The Scotland Act contains a number of ways in which the devolution settlement can be amended, including transferring or giving powers to the Executive to carry out a particular function or duty among other things. The Government see devolution as a process that requires monitoring and variation and always envisaged that the devolution settlement would be varied in ways that improve efficient and responsive government—not least because adjustments are required for legislation passed after the Scotland Act which often need to be implemented by secondary legislation. For instance, the order refers to Acts passed in 1999 and 2000.

This is not to say that the changes proposed in the draft order are in any way fundamental. But if, for example, it would be more appropriate for a function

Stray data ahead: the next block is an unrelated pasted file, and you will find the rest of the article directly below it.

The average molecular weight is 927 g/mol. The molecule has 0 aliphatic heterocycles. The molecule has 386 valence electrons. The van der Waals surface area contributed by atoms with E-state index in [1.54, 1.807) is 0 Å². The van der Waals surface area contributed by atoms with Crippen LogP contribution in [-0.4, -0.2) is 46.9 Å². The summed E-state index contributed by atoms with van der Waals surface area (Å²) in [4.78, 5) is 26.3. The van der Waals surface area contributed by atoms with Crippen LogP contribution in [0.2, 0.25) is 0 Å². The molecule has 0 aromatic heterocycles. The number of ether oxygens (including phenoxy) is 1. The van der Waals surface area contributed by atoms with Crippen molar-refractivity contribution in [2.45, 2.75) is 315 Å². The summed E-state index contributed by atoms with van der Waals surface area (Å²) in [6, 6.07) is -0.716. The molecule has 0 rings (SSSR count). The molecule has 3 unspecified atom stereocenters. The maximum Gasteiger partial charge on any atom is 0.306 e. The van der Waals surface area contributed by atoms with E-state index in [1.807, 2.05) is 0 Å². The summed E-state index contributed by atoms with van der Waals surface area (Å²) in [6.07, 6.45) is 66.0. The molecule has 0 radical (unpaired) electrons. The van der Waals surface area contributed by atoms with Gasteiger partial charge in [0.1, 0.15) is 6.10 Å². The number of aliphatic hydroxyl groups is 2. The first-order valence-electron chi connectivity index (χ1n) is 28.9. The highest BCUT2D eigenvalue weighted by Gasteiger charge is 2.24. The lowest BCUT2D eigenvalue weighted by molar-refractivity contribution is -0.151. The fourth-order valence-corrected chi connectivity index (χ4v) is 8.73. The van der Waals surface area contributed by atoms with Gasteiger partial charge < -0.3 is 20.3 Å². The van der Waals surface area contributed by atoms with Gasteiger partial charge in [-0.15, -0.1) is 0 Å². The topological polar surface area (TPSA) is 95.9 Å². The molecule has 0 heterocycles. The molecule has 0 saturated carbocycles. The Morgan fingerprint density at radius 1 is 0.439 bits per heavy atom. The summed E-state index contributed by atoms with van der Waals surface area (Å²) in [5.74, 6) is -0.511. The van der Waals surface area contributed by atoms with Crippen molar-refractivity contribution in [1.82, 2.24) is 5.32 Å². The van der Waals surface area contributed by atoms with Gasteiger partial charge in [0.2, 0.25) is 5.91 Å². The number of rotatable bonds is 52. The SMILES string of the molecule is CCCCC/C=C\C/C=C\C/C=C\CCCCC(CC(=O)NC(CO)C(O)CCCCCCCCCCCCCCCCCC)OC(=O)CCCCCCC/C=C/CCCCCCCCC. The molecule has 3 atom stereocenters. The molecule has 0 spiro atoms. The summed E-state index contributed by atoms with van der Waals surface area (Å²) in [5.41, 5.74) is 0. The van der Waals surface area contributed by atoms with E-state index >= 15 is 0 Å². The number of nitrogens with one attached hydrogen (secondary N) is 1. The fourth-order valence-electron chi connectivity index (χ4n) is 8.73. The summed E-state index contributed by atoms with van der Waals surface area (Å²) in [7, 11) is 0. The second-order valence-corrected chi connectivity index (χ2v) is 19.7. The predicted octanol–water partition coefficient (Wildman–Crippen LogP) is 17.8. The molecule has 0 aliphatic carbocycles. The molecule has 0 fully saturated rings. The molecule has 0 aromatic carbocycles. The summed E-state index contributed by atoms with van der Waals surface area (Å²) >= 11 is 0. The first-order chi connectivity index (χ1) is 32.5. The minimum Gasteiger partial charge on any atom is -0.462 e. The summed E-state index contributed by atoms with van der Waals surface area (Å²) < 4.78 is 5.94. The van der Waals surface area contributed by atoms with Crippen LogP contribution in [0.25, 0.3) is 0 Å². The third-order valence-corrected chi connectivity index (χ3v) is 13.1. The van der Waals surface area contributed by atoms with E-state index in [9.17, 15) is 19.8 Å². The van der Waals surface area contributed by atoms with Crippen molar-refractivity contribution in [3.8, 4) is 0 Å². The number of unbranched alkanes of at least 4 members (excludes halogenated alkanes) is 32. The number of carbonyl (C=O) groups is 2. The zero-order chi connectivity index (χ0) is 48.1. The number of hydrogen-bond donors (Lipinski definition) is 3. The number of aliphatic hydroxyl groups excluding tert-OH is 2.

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in or as regards Scotland to be provided by the Executive rather than the UK Government, it seems sensible to provide the Executive with the power to carry it out. Equally, other sections of the Act give order-making powers in relation to cross-border public authorities or for agency arrangements, where the UK Government might provide a function performed in or as regards Scotland on behalf of the Executive or vice versa. Noble Lords will therefore see that Scotland Act orders are not, in this order, bringing fundamental constitutional matters to the attention of Parliament. They are part of the on-going management of the boundaries of the devolution settlement. They follow identification of ways in which services can best be delivered north and south of the Border and, indeed, across it, or to implement new projects or policies as they apply under the devolution settlement.